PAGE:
Ayedh Al-Qahtani, a recent graduate of HBKU, has been using his studies to apply the principles of Islam in his role within Qatar’s judiciary
Somewhere between the courthouse and the iconic hallways of the Minaretein Building, Ayedh has found a second home. Al-Qahtani was one of 126 students who received their Master of Arts in Islamic Studies degree at the HBKU graduation ceremony in May 2018, graduating at the top of his class with a 4.0 GPA. His steady progress in academia has been mirrored by his vocational success when he was appointed as Chief of Primary Court at Qatar’s Supreme Judiciary Council (SJC).
Shar’ia, or Islamic law, forms the main source of legislation in Qatar’s judiciary system, as reinforced by Article 1 of the Qatari constitution. At the College of Islamic Studies (CIS), the principles of Qatar’s legal system are routinely examined within the scope of its five graduate degrees in various fields of Islamic study, including Islam and Global Affairs; Islamic Finance and Economy; Islamic Art, Architecture and Urbanism; and Islamic Studies.
Explaining how his own degree specialization in contemporary fiqh – the study of Islamic jurisprudence – complemented his professional life, Al-Qahtani said: “When we are faced with a question of morality or legality, we occasionally overlook the fact that many solutions are grounded within the careful examination of historical debate. Through my work at SJC, I became well-versed in the content and application of Shar’ia law; however, my studies at HBKU enhanced my historic background and underlying decision-making processes.”
Bridging the gap between theory in studies and practice in career is often an area of continuous debate. With rising predictions on the need for graduate degrees to excel in a demanding world, the number of top-tier graduate programs in Qatar has also witnessed a steady increase in recent years.
For Al-Qahtani, his graduate degree was instrumental to his success: “My major in Islamic studies complemented my professional background in law through the critical examination of the various historical aspects of law and its relation to Islam. In effect, by the time we complete our academic programs, we are equipped to defend our legal rulings based on a full understanding of how they are derived and rooted in the Islamic tradition. At CIS, we contemplated the works of prominent Islamic scholars, which contributed to shaping legal understanding today, and ultimately provided a foundation for Qatar’s current judicial system.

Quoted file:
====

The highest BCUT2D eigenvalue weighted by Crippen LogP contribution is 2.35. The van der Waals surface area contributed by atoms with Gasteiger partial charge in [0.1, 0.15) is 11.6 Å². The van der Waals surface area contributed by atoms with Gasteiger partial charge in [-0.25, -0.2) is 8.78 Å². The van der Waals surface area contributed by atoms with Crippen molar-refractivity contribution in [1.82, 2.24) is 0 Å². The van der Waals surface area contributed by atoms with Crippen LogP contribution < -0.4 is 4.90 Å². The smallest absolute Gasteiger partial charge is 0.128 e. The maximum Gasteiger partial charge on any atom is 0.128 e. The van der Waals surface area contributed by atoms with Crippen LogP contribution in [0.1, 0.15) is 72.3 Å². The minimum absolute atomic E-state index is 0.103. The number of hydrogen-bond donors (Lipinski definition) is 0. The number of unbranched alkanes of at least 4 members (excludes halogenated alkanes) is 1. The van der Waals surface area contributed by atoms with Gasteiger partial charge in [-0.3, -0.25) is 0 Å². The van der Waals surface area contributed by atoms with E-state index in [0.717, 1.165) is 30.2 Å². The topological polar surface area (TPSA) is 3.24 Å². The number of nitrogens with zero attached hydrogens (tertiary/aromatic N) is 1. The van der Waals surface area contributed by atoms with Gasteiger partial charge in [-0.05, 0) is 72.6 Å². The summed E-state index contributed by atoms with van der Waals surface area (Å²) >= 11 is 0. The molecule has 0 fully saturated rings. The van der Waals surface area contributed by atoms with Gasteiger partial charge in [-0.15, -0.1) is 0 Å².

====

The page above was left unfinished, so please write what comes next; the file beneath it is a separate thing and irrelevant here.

My degree at HBKU has allowed me to explore Qatari law through a multi-faceted approach, and enabled me to become a more effective jurist going forward,” he added.
While many of his fellow graduates are carrying on their journey in the professional field following the completion of their degree, Al-Qahtani has opted to continue his academic career with the pursuit of doctoral degrees in two specializations – fiqh and law.
HBKU’s graduates are joining a growing network of alumni who are shaping tomorrow. The University has celebrated the success of more than 600 graduates to-date, more than half of which are categorized as CIS alumni. HBKU is also home to the College of Law and Public Policy, which offers the only Juris Doctor program of its kind in the entire region.
“Having reached this level, there was nowhere else for me to go but a PhD degree in law. When I was younger, I observed my father at the Ministry of Justice, and I knew this was what I wanted to do. Early on in my life, I’ve had a sense of justice imprinted on myself and I discovered that this value is what makes us human. If you understand law, you can distinguish between right and wrong, and from there you can shape and nurture the society you live in. This is the contribution I would like to make, and ultimately what drives me to keep studying.”